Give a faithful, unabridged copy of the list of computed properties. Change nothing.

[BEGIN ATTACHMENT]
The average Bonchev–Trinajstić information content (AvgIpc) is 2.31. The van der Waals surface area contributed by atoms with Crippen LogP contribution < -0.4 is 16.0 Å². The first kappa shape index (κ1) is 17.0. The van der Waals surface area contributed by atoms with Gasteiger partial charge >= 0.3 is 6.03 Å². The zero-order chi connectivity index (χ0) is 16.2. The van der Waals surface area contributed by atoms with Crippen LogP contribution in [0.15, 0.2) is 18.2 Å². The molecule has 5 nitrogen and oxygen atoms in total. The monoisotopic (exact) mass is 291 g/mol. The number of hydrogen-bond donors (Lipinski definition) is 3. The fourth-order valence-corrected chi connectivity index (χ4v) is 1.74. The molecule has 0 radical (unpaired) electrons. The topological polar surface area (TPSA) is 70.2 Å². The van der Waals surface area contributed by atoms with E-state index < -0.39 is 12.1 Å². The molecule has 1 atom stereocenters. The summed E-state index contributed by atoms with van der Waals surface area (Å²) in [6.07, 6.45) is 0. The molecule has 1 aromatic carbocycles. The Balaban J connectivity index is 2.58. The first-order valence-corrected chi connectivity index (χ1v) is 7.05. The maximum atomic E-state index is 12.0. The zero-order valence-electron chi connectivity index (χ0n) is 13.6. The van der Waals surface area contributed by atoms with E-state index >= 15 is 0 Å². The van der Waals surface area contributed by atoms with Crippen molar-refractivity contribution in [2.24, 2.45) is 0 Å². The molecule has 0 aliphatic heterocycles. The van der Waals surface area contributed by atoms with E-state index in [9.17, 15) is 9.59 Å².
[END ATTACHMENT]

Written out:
The average Bonchev–Trinajstić information content (AvgIpc) is 2.31. The van der Waals surface area contributed by atoms with Crippen LogP contribution < -0.4 is 16.0 Å². The first kappa shape index (κ1) is 17.0. The van der Waals surface area contributed by atoms with Gasteiger partial charge >= 0.3 is 6.03 Å². The zero-order chi connectivity index (χ0) is 16.2. The van der Waals surface area contributed by atoms with Crippen LogP contribution in [0.15, 0.2) is 18.2 Å². The molecule has 5 nitrogen and oxygen atoms in total. The monoisotopic (exact) mass is 291 g/mol. The number of hydrogen-bond donors (Lipinski definition) is 3. The fourth-order valence-corrected chi connectivity index (χ4v) is 1.74. The molecule has 0 radical (unpaired) electrons. The topological polar surface area (TPSA) is 70.2 Å². The van der Waals surface area contributed by atoms with E-state index < -0.39 is 12.1 Å². The molecule has 1 atom stereocenters. The summed E-state index contributed by atoms with van der Waals surface area (Å²) in [6.07, 6.45) is 0. The molecule has 1 aromatic carbocycles. The Balaban J connectivity index is 2.58. The first-order valence-corrected chi connectivity index (χ1v) is 7.05. The maximum atomic E-state index is 12.0. The zero-order valence-electron chi connectivity index (χ0n) is 13.6. The van der Waals surface area contributed by atoms with E-state index >= 15 is 0 Å². The van der Waals surface area contributed by atoms with Crippen molar-refractivity contribution in [2.24, 2.45) is 0 Å². The molecule has 0 aliphatic heterocycles. The van der Waals surface area contributed by atoms with E-state index in [9.17, 15) is 9.59 Å².